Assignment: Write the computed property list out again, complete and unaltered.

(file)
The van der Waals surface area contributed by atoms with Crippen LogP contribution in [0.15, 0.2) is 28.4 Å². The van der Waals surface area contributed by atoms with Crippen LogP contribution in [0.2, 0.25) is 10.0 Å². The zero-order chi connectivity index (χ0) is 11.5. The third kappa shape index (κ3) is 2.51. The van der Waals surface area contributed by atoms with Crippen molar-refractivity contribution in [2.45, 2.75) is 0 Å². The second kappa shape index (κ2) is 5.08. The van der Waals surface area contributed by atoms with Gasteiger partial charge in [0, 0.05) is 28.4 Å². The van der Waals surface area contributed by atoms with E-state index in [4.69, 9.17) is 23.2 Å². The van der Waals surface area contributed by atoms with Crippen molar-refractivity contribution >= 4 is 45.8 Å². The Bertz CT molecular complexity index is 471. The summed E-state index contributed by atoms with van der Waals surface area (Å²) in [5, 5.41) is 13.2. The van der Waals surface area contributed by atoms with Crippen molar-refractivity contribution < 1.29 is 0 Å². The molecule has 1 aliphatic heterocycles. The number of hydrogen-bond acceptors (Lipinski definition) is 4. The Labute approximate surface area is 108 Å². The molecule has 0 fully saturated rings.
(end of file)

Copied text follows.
The van der Waals surface area contributed by atoms with Crippen LogP contribution in [0.15, 0.2) is 28.4 Å². The van der Waals surface area contributed by atoms with Crippen LogP contribution in [0.2, 0.25) is 10.0 Å². The zero-order chi connectivity index (χ0) is 11.5. The third kappa shape index (κ3) is 2.51. The van der Waals surface area contributed by atoms with Crippen molar-refractivity contribution in [2.45, 2.75) is 0 Å². The second kappa shape index (κ2) is 5.08. The van der Waals surface area contributed by atoms with Gasteiger partial charge in [0, 0.05) is 28.4 Å². The van der Waals surface area contributed by atoms with E-state index in [4.69, 9.17) is 23.2 Å². The van der Waals surface area contributed by atoms with Crippen molar-refractivity contribution >= 4 is 45.8 Å². The Bertz CT molecular complexity index is 471. The summed E-state index contributed by atoms with van der Waals surface area (Å²) in [5, 5.41) is 13.2. The van der Waals surface area contributed by atoms with Crippen molar-refractivity contribution < 1.29 is 0 Å². The molecule has 1 aliphatic heterocycles. The number of hydrogen-bond acceptors (Lipinski definition) is 4. The Labute approximate surface area is 108 Å². The molecule has 0 fully saturated rings.